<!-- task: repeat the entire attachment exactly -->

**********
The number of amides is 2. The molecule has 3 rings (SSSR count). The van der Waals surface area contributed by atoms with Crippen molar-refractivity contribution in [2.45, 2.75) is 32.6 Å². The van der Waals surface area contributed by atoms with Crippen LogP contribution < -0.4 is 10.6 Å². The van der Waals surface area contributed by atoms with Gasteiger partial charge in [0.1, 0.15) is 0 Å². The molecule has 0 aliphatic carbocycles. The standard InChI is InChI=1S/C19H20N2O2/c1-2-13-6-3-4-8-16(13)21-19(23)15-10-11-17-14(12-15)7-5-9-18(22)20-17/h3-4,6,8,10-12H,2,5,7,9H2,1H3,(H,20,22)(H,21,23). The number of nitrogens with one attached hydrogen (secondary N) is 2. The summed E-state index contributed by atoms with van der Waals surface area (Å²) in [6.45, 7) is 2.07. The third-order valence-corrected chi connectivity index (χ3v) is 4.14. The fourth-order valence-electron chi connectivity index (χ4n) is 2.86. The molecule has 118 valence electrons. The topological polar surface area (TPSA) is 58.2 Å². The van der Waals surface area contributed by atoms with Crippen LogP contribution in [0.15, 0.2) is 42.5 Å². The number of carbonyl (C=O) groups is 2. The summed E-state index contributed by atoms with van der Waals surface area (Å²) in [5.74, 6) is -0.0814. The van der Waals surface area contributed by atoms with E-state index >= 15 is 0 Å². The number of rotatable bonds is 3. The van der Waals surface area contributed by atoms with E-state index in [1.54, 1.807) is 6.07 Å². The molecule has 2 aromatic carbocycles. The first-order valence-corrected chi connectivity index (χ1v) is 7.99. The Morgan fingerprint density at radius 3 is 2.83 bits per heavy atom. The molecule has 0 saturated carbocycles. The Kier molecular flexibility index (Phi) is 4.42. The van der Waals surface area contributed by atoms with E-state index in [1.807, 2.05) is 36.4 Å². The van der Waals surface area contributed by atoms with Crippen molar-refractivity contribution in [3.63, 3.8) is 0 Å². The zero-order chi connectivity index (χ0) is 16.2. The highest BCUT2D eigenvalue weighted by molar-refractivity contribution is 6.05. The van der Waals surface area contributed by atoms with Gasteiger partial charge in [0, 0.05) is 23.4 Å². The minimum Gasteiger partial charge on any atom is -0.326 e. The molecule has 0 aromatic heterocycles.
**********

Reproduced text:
The number of amides is 2. The molecule has 3 rings (SSSR count). The van der Waals surface area contributed by atoms with Crippen molar-refractivity contribution in [2.45, 2.75) is 32.6 Å². The van der Waals surface area contributed by atoms with Crippen LogP contribution < -0.4 is 10.6 Å². The van der Waals surface area contributed by atoms with Gasteiger partial charge in [0.1, 0.15) is 0 Å². The molecule has 0 aliphatic carbocycles. The standard InChI is InChI=1S/C19H20N2O2/c1-2-13-6-3-4-8-16(13)21-19(23)15-10-11-17-14(12-15)7-5-9-18(22)20-17/h3-4,6,8,10-12H,2,5,7,9H2,1H3,(H,20,22)(H,21,23). The number of nitrogens with one attached hydrogen (secondary N) is 2. The summed E-state index contributed by atoms with van der Waals surface area (Å²) in [6.45, 7) is 2.07. The third-order valence-corrected chi connectivity index (χ3v) is 4.14. The fourth-order valence-electron chi connectivity index (χ4n) is 2.86. The molecule has 118 valence electrons. The topological polar surface area (TPSA) is 58.2 Å². The van der Waals surface area contributed by atoms with Crippen LogP contribution in [0.15, 0.2) is 42.5 Å². The number of carbonyl (C=O) groups is 2. The summed E-state index contributed by atoms with van der Waals surface area (Å²) in [5.74, 6) is -0.0814. The van der Waals surface area contributed by atoms with E-state index >= 15 is 0 Å². The number of rotatable bonds is 3. The van der Waals surface area contributed by atoms with E-state index in [1.54, 1.807) is 6.07 Å². The molecule has 2 aromatic carbocycles. The first-order valence-corrected chi connectivity index (χ1v) is 7.99. The Morgan fingerprint density at radius 3 is 2.83 bits per heavy atom. The molecule has 0 saturated carbocycles. The Kier molecular flexibility index (Phi) is 4.42. The van der Waals surface area contributed by atoms with E-state index in [1.807, 2.05) is 36.4 Å². The van der Waals surface area contributed by atoms with Crippen molar-refractivity contribution in [3.63, 3.8) is 0 Å². The zero-order chi connectivity index (χ0) is 16.2. The highest BCUT2D eigenvalue weighted by molar-refractivity contribution is 6.05. The van der Waals surface area contributed by atoms with Gasteiger partial charge in [0, 0.05) is 23.4 Å². The minimum Gasteiger partial charge on any atom is -0.326 e. The molecule has 0 aromatic heterocycles.